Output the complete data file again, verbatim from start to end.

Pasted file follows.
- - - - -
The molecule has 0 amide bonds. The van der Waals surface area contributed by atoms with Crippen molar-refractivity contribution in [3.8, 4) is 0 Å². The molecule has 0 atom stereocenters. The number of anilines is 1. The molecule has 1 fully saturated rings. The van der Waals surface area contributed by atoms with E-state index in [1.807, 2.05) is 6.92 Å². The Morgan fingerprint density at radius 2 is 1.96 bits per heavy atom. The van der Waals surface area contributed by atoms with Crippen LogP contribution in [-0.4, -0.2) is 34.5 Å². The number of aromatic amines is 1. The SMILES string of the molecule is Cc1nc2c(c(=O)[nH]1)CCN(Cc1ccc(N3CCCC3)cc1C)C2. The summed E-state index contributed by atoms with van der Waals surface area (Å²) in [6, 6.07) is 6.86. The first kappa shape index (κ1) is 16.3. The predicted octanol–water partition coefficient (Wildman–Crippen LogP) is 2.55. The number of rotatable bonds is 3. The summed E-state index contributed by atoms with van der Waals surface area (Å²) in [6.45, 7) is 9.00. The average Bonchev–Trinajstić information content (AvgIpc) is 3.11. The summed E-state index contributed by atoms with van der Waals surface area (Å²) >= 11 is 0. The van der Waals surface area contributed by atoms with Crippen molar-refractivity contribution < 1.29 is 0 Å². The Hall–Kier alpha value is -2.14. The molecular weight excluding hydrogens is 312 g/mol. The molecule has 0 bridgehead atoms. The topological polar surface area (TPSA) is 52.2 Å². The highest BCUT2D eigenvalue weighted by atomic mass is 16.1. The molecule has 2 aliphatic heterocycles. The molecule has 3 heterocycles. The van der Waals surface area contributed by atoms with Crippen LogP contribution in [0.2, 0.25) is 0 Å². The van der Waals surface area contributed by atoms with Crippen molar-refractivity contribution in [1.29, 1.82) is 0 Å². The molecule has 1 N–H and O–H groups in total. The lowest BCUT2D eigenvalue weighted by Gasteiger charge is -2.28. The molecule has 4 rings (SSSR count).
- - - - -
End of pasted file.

The molecule has 0 amide bonds. The van der Waals surface area contributed by atoms with Crippen molar-refractivity contribution in [3.8, 4) is 0 Å². The molecule has 0 atom stereocenters. The number of anilines is 1. The molecule has 1 fully saturated rings. The van der Waals surface area contributed by atoms with E-state index in [1.807, 2.05) is 6.92 Å². The Morgan fingerprint density at radius 2 is 1.96 bits per heavy atom. The van der Waals surface area contributed by atoms with Crippen LogP contribution in [-0.4, -0.2) is 34.5 Å². The number of aromatic amines is 1. The SMILES string of the molecule is Cc1nc2c(c(=O)[nH]1)CCN(Cc1ccc(N3CCCC3)cc1C)C2. The summed E-state index contributed by atoms with van der Waals surface area (Å²) in [6, 6.07) is 6.86. The first kappa shape index (κ1) is 16.3. The predicted octanol–water partition coefficient (Wildman–Crippen LogP) is 2.55. The number of rotatable bonds is 3. The summed E-state index contributed by atoms with van der Waals surface area (Å²) in [6.45, 7) is 9.00. The average Bonchev–Trinajstić information content (AvgIpc) is 3.11. The summed E-state index contributed by atoms with van der Waals surface area (Å²) >= 11 is 0. The van der Waals surface area contributed by atoms with Crippen molar-refractivity contribution < 1.29 is 0 Å². The Hall–Kier alpha value is -2.14. The molecular weight excluding hydrogens is 312 g/mol. The molecule has 0 bridgehead atoms. The topological polar surface area (TPSA) is 52.2 Å². The highest BCUT2D eigenvalue weighted by atomic mass is 16.1. The molecule has 2 aliphatic heterocycles. The molecule has 3 heterocycles. The van der Waals surface area contributed by atoms with Crippen LogP contribution in [0.2, 0.25) is 0 Å². The van der Waals surface area contributed by atoms with Crippen molar-refractivity contribution in [1.29, 1.82) is 0 Å². The molecule has 1 N–H and O–H groups in total. The lowest BCUT2D eigenvalue weighted by Gasteiger charge is -2.28. The molecule has 4 rings (SSSR count).